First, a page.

Jag Venugopal's Blog

May 20, 2009

Ebooks and the Kindle

Filed under: Digital Living — Jag @ 3:31 pm

Amazon’s kindle is being hailed as the next big thing in books. It does away with needing to produce ink on paper, and is touted as the resurrection of the ebook. Additionally, there is a fair amount of buzz on how it is the savior that the newspaper industry has been desperately waiting for.

I, for one, am not so sure. There are a couple (significant) problems with the Kindle that will need to be addressed before it is ready for mainstream adoption.

Problem No. 1: DRM. When I buy a book, I can read it, photocopy a few pages under fair use guidelines, lend it to a friend or sell it second-hand. Kindle titles are wrapped with a DRM scheme. This means that they can only be read on the Kindle device for which it was sold. I’m sure that as you purchase new Kindles, Amazon will allow you to bring over your books to the new device, but still: you cannot share it, and you are restricted from reading it on anything other than your device. In short, a lock-in of your books to Amazon. its ironic that Amazon, which is a large seller of DRM-free MP3 music would choose to DRM-protect its books.

Problem No. 2: Price. The larger Kindle costs close to $500. Assuming that the average book is priced $10 on the kindle than in the print copy, it would require 50 book purchases to break even. Given that the life of an electronic device is somewhere around three years, that would require you to read 50 books in three years to break even. this equates to a book every 3 weeks, non-stop. Read less than that, and you won’t break even. Of course, it could be argued that the Kindle cannot be justified on the basis of cost savings alone, but on the added convenience of not having to lug books around. This justification can, however, be neutralized by citing the comparative advantages of books: chief among them being that you don’t lose a lot of money if you damage one. Further, paper on ink books offer better resolution and color, both things that the Kindle doesn’t.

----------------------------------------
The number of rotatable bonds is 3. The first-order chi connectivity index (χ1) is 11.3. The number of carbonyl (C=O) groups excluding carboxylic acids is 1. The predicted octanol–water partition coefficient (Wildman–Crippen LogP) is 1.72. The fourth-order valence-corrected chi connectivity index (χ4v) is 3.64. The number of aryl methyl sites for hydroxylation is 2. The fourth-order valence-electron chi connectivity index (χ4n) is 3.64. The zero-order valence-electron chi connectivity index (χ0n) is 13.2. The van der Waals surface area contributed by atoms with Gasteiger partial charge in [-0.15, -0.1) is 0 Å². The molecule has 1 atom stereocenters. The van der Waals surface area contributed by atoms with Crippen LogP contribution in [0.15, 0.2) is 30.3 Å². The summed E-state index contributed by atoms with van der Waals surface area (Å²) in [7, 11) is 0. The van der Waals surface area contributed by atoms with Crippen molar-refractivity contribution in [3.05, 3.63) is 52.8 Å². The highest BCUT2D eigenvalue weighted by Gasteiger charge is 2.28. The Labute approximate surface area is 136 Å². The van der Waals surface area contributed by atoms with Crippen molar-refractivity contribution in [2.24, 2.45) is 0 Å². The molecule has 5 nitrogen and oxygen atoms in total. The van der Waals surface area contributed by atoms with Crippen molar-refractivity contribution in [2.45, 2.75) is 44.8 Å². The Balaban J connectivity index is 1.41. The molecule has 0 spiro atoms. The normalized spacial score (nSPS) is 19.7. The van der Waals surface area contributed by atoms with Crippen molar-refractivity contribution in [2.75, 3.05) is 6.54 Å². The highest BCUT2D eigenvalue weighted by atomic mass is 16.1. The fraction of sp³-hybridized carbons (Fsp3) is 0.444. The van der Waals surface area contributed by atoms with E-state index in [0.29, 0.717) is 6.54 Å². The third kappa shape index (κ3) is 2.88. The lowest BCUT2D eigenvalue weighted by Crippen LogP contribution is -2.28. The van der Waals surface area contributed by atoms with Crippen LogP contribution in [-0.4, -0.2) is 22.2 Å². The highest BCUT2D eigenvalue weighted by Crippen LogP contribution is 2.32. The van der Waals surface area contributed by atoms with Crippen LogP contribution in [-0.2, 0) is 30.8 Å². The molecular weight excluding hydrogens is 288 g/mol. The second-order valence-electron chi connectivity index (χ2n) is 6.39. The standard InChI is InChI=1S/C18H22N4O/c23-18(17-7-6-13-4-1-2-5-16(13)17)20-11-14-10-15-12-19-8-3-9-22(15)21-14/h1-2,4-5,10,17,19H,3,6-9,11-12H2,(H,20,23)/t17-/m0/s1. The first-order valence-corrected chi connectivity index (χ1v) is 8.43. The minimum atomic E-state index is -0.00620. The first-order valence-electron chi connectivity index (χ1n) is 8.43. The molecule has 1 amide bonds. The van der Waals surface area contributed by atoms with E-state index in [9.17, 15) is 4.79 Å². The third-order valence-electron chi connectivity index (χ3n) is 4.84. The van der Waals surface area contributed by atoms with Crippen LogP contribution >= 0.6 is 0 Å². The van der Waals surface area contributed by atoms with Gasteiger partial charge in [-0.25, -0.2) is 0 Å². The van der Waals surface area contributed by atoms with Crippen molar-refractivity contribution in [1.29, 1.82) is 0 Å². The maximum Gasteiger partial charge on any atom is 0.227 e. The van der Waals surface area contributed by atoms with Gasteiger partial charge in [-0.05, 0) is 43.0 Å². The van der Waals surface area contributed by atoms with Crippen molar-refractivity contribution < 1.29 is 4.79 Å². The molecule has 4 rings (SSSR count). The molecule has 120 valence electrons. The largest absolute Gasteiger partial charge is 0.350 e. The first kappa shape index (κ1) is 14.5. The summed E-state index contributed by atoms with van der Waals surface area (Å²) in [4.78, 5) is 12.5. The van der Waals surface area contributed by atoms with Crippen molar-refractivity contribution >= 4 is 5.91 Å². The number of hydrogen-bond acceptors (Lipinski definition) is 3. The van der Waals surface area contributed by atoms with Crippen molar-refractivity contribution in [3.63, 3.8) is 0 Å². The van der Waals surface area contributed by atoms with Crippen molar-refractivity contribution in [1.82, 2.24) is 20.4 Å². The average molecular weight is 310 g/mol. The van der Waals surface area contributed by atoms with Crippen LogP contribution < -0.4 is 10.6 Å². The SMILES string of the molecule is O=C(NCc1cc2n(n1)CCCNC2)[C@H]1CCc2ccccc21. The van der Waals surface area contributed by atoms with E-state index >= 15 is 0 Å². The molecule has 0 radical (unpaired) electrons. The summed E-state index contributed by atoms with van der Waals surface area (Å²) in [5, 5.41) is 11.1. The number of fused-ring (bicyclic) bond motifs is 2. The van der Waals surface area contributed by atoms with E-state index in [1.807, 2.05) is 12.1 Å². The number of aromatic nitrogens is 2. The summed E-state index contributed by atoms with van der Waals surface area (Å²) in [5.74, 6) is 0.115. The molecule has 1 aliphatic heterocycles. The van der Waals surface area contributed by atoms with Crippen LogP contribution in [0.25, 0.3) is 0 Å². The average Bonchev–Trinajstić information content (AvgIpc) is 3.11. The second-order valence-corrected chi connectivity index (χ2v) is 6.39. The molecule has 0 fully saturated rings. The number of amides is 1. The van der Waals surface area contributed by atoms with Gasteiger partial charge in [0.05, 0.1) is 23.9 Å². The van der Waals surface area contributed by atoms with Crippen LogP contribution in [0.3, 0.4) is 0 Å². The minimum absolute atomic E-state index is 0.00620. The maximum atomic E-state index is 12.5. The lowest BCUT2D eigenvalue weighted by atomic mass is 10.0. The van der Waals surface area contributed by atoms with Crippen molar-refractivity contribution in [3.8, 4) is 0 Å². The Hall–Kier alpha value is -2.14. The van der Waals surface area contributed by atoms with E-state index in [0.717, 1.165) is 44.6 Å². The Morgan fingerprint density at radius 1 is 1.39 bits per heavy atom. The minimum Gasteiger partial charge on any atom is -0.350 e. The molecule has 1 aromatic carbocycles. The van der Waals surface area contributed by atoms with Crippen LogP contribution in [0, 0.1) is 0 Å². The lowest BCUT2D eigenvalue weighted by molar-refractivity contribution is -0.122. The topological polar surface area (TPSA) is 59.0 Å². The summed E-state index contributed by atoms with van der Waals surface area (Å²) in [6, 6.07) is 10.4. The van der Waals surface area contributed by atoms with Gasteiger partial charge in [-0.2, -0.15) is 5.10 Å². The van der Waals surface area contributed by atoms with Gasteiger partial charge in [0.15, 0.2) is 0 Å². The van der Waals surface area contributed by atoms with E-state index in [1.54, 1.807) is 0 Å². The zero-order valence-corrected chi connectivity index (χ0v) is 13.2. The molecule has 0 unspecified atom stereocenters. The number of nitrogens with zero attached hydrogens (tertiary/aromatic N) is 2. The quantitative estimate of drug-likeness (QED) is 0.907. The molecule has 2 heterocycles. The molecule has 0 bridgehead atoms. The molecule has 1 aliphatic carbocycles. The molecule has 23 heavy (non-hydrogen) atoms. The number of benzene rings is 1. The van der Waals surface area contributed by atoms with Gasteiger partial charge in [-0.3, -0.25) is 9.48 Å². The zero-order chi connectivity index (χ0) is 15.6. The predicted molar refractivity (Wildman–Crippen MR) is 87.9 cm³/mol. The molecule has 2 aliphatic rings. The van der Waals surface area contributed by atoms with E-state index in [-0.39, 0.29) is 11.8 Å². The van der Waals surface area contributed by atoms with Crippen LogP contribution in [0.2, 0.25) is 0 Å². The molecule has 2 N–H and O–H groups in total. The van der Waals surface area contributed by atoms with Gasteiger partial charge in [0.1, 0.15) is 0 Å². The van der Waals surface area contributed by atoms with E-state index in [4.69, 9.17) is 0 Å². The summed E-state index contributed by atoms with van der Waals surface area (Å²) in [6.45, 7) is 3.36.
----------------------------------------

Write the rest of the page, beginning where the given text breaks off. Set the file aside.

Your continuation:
I read a lot of e-books, some purchased through O’Reilly, and others acquired elsewhere (though to keep my conscience clear, I always purchase a paper copy to ensure that the authors and publishers get paid). I like to read the ebook if I’m working on my computer, and use the paper copy elsewhere. A viable e-book solution would be platform-neutral and DRM-free (perhaps using custom watermarking to thwart pirates). It would be standards-based and work on multiple e-book hardware and software platforms.


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